Furst was living in a small apartment in Paris at the time, banging on a “ratty” electric typewriter. “I started ‘Night Soldiers’ at a little table in a corner,” he said. “I wrote the first three pages (effortlessly), then looked up and said, ‘How the hell do I know this stuff? It’s coming from somewhere, and it’s coming through me.’ I don’t believe in channeling, so I said, ‘Who the hell cares?’ and went back to work. Now, still, I sit at the typewriter – not a computer – and whack! whack! whack! Three hours later I turn off the typewriter and go, ‘Where am I?’ ”
In a sense, Furst is a historian specializing in a specific period of time and place, though, counterintuitively, he uses no primary material such as diaries in his research. Nor does he source material from interviews with people who lived in those years. It’s because “I don’t like to hurt people’s feelings (by not using their stories).”
Instead, he turns to the works of “close historians” who wrote of events as they were happening. A better source, he said, is self-published books by people who write about their “very exciting experiences during the war. That is a very detailed fund of knowledge, told through the eyes of the people who were there.”
Another favorite source is stories by foreign correspondents of the day, such as American journalist Robert St. John, who wrote for the Associated Press from the Balkans and Bucharest.
“In one of his memoirs, he tells the story of how one night he met a woman in a bar and went to her hotel,” Furst said. “He returned to his own hotel the next morning to discover a black hole in his mattress. Somebody from the floor below had fired a shot upward that went through his bed. History is a much better novelist than any novelist ever born.”
Amid the tension and occasional violence in Furst’s books are quiet interludes of intimacy between lovers. They’re comparatively understated, given today’s standards, such as the ones between Resistance leader Mathieu and his girlfriend, Joelle, in “Hero.”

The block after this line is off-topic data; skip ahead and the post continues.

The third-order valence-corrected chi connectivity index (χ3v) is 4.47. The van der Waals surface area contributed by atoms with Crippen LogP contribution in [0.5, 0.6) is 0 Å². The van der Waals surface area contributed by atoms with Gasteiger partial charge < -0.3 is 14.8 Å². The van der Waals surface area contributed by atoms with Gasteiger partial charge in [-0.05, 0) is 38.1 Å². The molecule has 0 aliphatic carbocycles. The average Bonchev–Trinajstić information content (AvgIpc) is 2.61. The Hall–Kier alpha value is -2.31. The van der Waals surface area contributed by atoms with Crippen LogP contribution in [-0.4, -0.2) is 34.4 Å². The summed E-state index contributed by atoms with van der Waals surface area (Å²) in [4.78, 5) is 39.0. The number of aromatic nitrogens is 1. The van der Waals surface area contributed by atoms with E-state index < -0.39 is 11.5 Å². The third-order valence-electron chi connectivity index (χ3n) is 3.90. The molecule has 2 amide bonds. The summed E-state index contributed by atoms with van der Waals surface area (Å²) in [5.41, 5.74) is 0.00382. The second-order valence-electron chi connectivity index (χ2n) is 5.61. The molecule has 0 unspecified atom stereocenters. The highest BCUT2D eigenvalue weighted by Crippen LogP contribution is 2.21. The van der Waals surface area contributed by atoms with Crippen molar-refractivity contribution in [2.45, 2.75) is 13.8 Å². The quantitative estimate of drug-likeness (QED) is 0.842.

“You think those were understated?” Furst said in mock shock. “To me, they were terrifying. I’m going to get roasted by the evangelicals. Really, life was dreadful in those years and a lot of consolation was found in bed. The thought was, ‘The world is so bad outside, let’s give each other a wonderful time.’ ”
Paris in his heart
Though Furst calls Paris “the heart of civilization” and “the heartbeat of Europe,” and resided there for years, he has not visited in a decade. Instead, he and his wife, Karen, are quite content in their “old house” in the old Long Island whaling town.
“We live in a village,” he said. “I know a lot of the people and they know me. Why live any other way?”
But what about Paris? “The new book is about a Paris that is no more. It’s the Paris of my heart, and I don’t want to see the new one.”
Though Furst’s papers are curated at the Harry Ransom Center at the University of Texas in Austin, and some of his books are used in university curricula for their historical value, he has always been modest about his place in fiction. Has he come around yet to viewing himself as more than a niche writer?
“Kind of, maybe,” he said reluctantly. “Now, instead of saying I’m a spy novelist, I say I write novels about spies. You’ll see the difference if you read the books. (My purpose) is to entertain you, I don’t want to make you a new person. One man came up to me at a reading and said, ‘My father was dying of cancer and he read ‘The World at Night’ the whole time, again and again.’ That’s my Nobel Prize.”
Had Furst lived in the years he writes about, what would his role have been? Resistance leader? Saboteur?
“I have a tagline for that: ‘It breaks my heart that I was not a combat infantryman in northern France in 1944.’ And it really kind of does. Maybe I would have been killed, but you know how they talk about giving your life for something. That would have been OK.”
Details for Bee Book Club
Alan Furst will appear for The Bee Book Club at 6 p.m. Wednesday, June 15, in The Hive at The Sacramento Bee, 2100 Q St., Sacramento. Parking is free.
A limited number of tickets to the event are still available. They’re $20 for seven-day-a-week subscribers, $30 for general admission. Buy tickets online at www.sacbee.com/beebookclub. Please bring your ticket to the event for entrance.
All proceeds benefit The Bee’s News In Education (NIE) program, bringing news and information to more than 20,000 students in the region.
Furst will give a presentation, answer questions and sign books. Barnes & Noble will be on site, selling “A Hero of France” for 30 percent off the list price (Random House, $27, 234 pages).
“A Hero of France” also will be offered for 30 percent off the list price through June 15 at these bookstores: in the Sacramento area at the four Barnes & Nobles, Avid Reader at the Tower, Underground Books, Time Tested Books and Sac State’s Hornet Bookstore; in Davis at Avid Reader and UC Davis Bookstore; in El Dorado Hills at Face in a Book; and in Grass Valley at The Bookseller.
Visit the author at www.alanfurst.net. Information: 916-321-1128.